Ocean Survey 20/20, Chatham Rise Benthos: effects of seabed trawling on benthic communities / David Bowden, Daniel Leduc.

By: Bowden, David A.
Contributor(s): Leduc, Daniel [author.] | New Zealand. Ministry for Primary Industries [issuing body.].
Material type: materialTypeLabelBookSeries: New Zealand aquatic environment and biodiversity report: no. 183.Publisher: Wellington [N.Z.] : Ministry for Primary Industries, 2017Description: 67 pages : colour illustrations; 1 electronic resource.ISBN: 9781776655946 (online).ISSN: 1179-6480 (online).Subject(s): Ocean Survey 20/20 Chatham Rise-Challenger Project | MARINE INVERTEBRATES | BOTTOM TRAWLING | ENVIRONMENTAL IMPACT | CHATHAM RISE | MERNOO BANK | BENTHOS | MARINE BENTHOS | ECOLOGICAL SURVEYS | NEW ZEALANDHoldings: ELECTRONIC Online resources: Fisheries Infosite | No. 183 NIWA document server Summary: Trawl fisheries have direct impacts on seabed habitats and fauna that are likely to alter ecosystem function over time. We used towed cameras and corers to study changes in benthic community composition across gradients of cumulative trawling pressure in two areas on Chatham Rise. We found that trawling accounted for up to 17 % of variation in benthic epifaunal communities. Our results indicate that trawling modifies the structure and functional composition of epifaunal communities, with reduction in the density of sensitive taxa and overall evenness and diversity.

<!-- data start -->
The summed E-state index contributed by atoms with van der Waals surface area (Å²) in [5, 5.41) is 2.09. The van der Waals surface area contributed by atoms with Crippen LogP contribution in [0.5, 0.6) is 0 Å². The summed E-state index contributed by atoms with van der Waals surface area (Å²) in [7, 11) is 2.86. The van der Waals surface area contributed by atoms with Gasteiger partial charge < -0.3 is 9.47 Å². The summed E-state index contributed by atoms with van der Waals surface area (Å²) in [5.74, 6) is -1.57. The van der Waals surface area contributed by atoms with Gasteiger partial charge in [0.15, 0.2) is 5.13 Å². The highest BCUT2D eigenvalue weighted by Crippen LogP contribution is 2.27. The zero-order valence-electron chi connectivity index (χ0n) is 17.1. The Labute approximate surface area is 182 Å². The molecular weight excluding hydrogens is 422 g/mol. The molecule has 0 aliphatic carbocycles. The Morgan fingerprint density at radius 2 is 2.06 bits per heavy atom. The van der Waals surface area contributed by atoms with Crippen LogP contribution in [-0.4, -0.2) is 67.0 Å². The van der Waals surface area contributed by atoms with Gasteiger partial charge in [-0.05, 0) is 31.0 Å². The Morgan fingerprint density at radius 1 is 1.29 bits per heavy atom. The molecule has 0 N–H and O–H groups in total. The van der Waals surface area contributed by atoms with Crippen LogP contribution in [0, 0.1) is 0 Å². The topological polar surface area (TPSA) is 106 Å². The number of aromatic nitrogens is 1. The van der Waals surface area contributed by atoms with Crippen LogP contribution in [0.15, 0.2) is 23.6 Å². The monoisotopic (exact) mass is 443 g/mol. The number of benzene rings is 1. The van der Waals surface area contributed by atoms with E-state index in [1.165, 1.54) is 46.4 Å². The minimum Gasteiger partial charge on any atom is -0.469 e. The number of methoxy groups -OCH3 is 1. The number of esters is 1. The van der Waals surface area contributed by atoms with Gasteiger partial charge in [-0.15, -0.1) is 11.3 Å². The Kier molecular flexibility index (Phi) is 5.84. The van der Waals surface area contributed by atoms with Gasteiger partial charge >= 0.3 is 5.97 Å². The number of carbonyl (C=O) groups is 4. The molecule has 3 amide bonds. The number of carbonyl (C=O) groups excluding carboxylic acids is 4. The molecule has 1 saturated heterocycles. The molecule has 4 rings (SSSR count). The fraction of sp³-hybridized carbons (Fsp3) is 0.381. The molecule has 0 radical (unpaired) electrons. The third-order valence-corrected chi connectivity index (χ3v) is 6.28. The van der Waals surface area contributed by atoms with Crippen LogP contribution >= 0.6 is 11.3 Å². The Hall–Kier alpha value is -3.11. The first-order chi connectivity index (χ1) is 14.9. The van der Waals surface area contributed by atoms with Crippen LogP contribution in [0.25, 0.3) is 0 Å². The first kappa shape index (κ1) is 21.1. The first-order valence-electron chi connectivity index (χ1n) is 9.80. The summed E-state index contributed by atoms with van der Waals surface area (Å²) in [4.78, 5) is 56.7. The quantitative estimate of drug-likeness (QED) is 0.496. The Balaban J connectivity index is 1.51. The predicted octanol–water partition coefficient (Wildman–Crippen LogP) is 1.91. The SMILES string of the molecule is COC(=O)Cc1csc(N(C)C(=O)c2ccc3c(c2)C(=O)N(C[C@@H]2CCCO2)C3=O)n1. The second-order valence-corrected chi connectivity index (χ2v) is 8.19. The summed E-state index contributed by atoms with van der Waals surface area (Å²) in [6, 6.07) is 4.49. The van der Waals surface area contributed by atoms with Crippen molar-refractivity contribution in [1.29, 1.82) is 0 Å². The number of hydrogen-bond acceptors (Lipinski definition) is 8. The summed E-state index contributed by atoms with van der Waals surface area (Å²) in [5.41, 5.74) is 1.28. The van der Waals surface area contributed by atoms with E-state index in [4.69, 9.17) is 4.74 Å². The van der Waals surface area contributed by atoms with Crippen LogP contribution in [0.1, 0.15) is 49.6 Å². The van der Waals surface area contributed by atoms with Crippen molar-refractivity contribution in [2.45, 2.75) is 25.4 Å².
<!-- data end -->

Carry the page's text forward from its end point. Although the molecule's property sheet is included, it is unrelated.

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ELECTRONIC No. 183 1 Not for loan 383355

"June 2017."

Includes bibliographical references.

Trawl fisheries have direct impacts on seabed habitats and fauna that are likely to alter ecosystem function over time. We used towed cameras and corers to study changes in benthic community composition across gradients of cumulative trawling pressure in two areas on Chatham Rise. We found that trawling accounted for up to 17 % of variation in benthic epifaunal communities. Our results indicate that trawling modifies the structure and functional composition of epifaunal communities, with reduction in the density of sensitive taxa and overall evenness and diversity.

ELECTRONIC

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